Why I’m Finally Sick of the EU Referendum

The first time I heard someone say that they were already sick of the EU Referendum was over five weeks ago in a column that they wrote for the student paper. Only days before the election, I can officially say that I have reached this point.


Now, I made up my mind a few weeks ago which way I will vote. If, between now and Thursday I hear a radical new argument which drastically changes my perspective, I am open to being swayed. But the likelihood of that happening is slim; not only because we only have a few days left, but because the range of arguments on either side of the debate is not expanding, but being whittled down to the most rudimentary, simplistic and desperate attempt to convince people. It is poor political and journalistic form all-round.

As time runs out before people put pen to paper in the ballot box, both Vote Leave and Stronger In have resorted to bringing the tackiest of political tactics on to the streets of Britain: stereotyping and belittling their opposition.


While this is a near-inevitable part of politics which has occasionally enabled people to build entire careers off of creating a verbal caricature of their opponent in the Houses of Parliament, it’s a dangerous, irresponsible and divisive tactic in the lives of citizens – as if we needed more of those.

Between the tabloid press cherry-picking the angriest looking student or most indie-looking multimillionaire to front their depiction of Remain campaigners, places like the Guardian have resorted to stereotyping and humiliating the working class in their recent videos, featuring your average pot-bellied taxi driver spewing nonsense about immigration.


Quite pointedly, I saw this particular video only minutes after reading an article on the Independent’s website calling both campaigns out on this exact problem. The writer criticised the Remain campaign for purposefully distancing itself from the British working class. But due to scare tactics by both Remain and Leave, this is not just an issue within the campaign, but an issue between British people.

Don’t be tricked into thinking that a ‘certain type’ of person is going to vote a ‘certain way’. For every Dave the Van Man who “wants his country back”, there is a keyboard warrior who will vote Remain on the 23rd of June based on their Facebook feed alone. Oh, and perhaps the promise that EasyJet won’t up their prices for their upcoming ‘cultural tour’ of Amsterdam.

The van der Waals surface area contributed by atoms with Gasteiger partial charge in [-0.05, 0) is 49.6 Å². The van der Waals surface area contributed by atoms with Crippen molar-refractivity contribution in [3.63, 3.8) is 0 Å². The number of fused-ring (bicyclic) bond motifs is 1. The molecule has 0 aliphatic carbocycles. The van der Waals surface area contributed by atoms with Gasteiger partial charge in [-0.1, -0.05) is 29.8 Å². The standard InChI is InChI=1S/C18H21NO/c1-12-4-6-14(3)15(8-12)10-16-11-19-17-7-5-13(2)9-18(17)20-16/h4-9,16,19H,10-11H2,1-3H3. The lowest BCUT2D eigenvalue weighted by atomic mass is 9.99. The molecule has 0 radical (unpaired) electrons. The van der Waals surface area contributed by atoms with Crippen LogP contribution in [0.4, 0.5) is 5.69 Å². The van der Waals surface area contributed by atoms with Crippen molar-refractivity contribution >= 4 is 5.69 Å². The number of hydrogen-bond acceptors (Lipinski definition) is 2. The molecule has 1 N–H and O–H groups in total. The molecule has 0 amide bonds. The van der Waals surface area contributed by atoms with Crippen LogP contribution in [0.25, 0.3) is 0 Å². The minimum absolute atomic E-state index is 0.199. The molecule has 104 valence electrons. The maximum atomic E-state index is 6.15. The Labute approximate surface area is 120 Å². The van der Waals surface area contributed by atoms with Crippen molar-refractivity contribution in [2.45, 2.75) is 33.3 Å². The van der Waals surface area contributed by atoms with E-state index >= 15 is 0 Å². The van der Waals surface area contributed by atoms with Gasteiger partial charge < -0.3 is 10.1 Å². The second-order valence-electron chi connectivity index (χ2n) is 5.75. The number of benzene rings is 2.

This post is not about which way I’m going to be voting, so I’m not going to say. But what I do want is to remind people that whittling down your opposition to an embarrassing caricature is only a useful tactic if your plan is to distract others from the crux of the issue: regardless of who wins, we’re looking at big changes.


On Graduate Pressure: The Door Is Not Closed

Try asking a recent University graduate in their early twenties if they’ve figured out what their purpose in life is and you might be met with a panicked look, heavy breathing, and sudden perspiration. At best, you might get a stammered response full of “maybes” before a swift change of subject. In fact, if you tried asking my fifty-three year old father that, you might get a similar response. The popular answer for a man of his age would be something along the lines of: “my purpose in my life is my children”. But the truth is that most people need a purpose independent of those around them; something that is only theirs. And in a world driven by productivity, this often leads back to job satisfaction.